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The Quinquennial: Detailed Wall Paintings Survey Takes Place

Have you heard of a quinquennial? 

It’s a Latin term meaning ‘happening every five years’. We undertake a vast survey of all the wall paintings in the Palace of Westminster every five years, most recently in February 2023, and we call it the quinquennial.

Two people with their backs to us, standing up close and looking at a large painting. On the left, an adult white woman with short dark curly hair is wearing a black sweatshirt and blue trousers. In her left hand she holds a small black torch, and her right arm is an open laptop. On the right, an adult white man with short dark curly hair is holding up a small black torch with his right hand. He is wearing a black sweatshirt with white embroidered ‘OPUS’ on the sleeve, and dark blue jeans. The light cast from their torches is stretching across the painting in front of them, creating lines of light. They are stood in front of a large, colourful painting depicting many figures wearing cloaks and ornate outfits. The painting has many bright blues, greens and reds. The painting, of which we can see the bottom left corner, is covered with glazing, evident due to the reflection of gothic style windows which feature a diamond shape pattern and decorative outline. The painting itself is set into a stone wall recess. Underneath the painting is a large built-in banner of text which can’t be read due to the people stood in front of it.
Conservators assessing a wall painting in the East Corridor. Image: UK Parliament / Fleur Elkerton

Specialist wall painting conservators conduct detailed inspections of the large-scale wall paintings found in the Palace. There are 80 in total, and the survey takes 3 weeks. Some of the wall paintings are easier to access than others, so we work carefully with colleagues across Parliament to ensure we can get close to the artworks safely.  

Here, conservators Lizzie and Sam (Opus Conservation) are assessing the painted surface of an artwork using raking torch light. They are also looking at the data collected 5 years ago to see if the condition of the painting is changing. Undertaking the survey on this regular basis means we can track the condition of artworks over time. This can assure us that these important works of art are stable and in good condition, and show us any steps we can take to care for them, ensuring they remain looking their best long into the future.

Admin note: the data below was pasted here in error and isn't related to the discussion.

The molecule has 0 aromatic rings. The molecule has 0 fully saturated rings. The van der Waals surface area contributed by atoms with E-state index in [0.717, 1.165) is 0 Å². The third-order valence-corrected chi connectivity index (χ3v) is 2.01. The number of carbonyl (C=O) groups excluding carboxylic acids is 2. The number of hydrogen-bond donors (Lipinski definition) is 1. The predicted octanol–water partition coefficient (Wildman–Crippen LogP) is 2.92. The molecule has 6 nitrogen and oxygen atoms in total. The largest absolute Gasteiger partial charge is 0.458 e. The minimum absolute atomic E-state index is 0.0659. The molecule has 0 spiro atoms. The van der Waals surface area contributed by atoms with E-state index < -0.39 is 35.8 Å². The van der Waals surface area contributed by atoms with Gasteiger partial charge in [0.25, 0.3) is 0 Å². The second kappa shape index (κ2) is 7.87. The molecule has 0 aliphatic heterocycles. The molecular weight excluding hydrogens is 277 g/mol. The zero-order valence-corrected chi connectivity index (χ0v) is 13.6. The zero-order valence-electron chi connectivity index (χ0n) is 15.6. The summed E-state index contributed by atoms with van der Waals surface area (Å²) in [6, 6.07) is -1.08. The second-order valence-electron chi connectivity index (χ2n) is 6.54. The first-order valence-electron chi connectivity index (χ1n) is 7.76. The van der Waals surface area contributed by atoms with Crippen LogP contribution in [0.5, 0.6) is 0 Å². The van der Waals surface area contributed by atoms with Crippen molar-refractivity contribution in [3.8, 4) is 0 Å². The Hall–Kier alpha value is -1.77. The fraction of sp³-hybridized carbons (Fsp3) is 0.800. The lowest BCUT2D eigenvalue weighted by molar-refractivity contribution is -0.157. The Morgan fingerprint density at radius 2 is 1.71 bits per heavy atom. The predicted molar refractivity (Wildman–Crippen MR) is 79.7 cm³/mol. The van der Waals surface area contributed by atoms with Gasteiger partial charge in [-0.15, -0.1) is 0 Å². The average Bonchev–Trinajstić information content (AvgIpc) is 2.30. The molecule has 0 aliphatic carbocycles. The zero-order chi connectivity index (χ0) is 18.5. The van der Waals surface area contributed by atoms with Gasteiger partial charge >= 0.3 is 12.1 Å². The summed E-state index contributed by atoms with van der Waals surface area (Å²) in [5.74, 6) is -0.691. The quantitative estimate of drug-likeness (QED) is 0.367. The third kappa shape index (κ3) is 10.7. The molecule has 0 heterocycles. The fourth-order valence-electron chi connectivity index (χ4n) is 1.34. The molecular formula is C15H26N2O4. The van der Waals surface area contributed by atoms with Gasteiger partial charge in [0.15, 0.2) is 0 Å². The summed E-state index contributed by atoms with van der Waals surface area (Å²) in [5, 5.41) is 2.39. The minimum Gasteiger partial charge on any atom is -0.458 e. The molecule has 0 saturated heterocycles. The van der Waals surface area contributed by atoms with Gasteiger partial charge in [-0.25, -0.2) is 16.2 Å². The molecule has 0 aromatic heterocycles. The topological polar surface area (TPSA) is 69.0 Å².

The 2023 Quinquennial

This year, post-graduate wall painting and easel painting students from the Courtauld Institute of Art visited us to learn about the quinquennial, and the wall paintings collection we hold. We also worked closely with colleagues in the Restoration & Renewal conservation team, who were able to shadow and support the work taking place.  

Further making the most of this access and opportunity, we conducted some ‘microscopy’ of the artworks where they sit in the Palace. This technique allows us to zoom in to tiny details, helping us to learn more about the way the painting was made, the materials used, and better understand any damage we see. It can also help us to plan the best methods of caring for the works into the future. 

Two people with their back to us look at an open laptop, while in front of a very large painting. To the left, a white adult woman with short dark hair, blue and yellow scarf and block top is holding up the laptop with her right hand. To her right, an adult white man with short dark hair and glasses reaches a hand towards the laptop screen. The screen shows a black and white photograph of a detail of a painting, with blue areas highlighted. The people are stood in front of a very large painting. The painting is glazed, and there are reflections of window and lights.
Conservators assessing a wall painting in the East Corridor. Image UK Parliament / Fleur Elkerton

Here, conservators are looking at paintings in East Corridor, which connects to Central Lobby. This corridor contains six artworks that depict Tudor history. The artworks were specially commissioned for Parliament and have been in the East Corridor since 1910. 

Two of these artworks, Latimer preaching before Edward VI at Paul’s Cross, 1548 by Ernest Board and Henry VIII and Catherine of Aragon before Papal Legates at Blackfriars,1529, by Frank O. Salisbury have recently been given conservation treatments, and they will soon be newly glazed. Among other outcomes, the quinquennial this year will help us to determine what treatment the other four artworks in this corridor may need.

Read about the role of Caroline, our Collections Conservation Manager.

March 17, 2023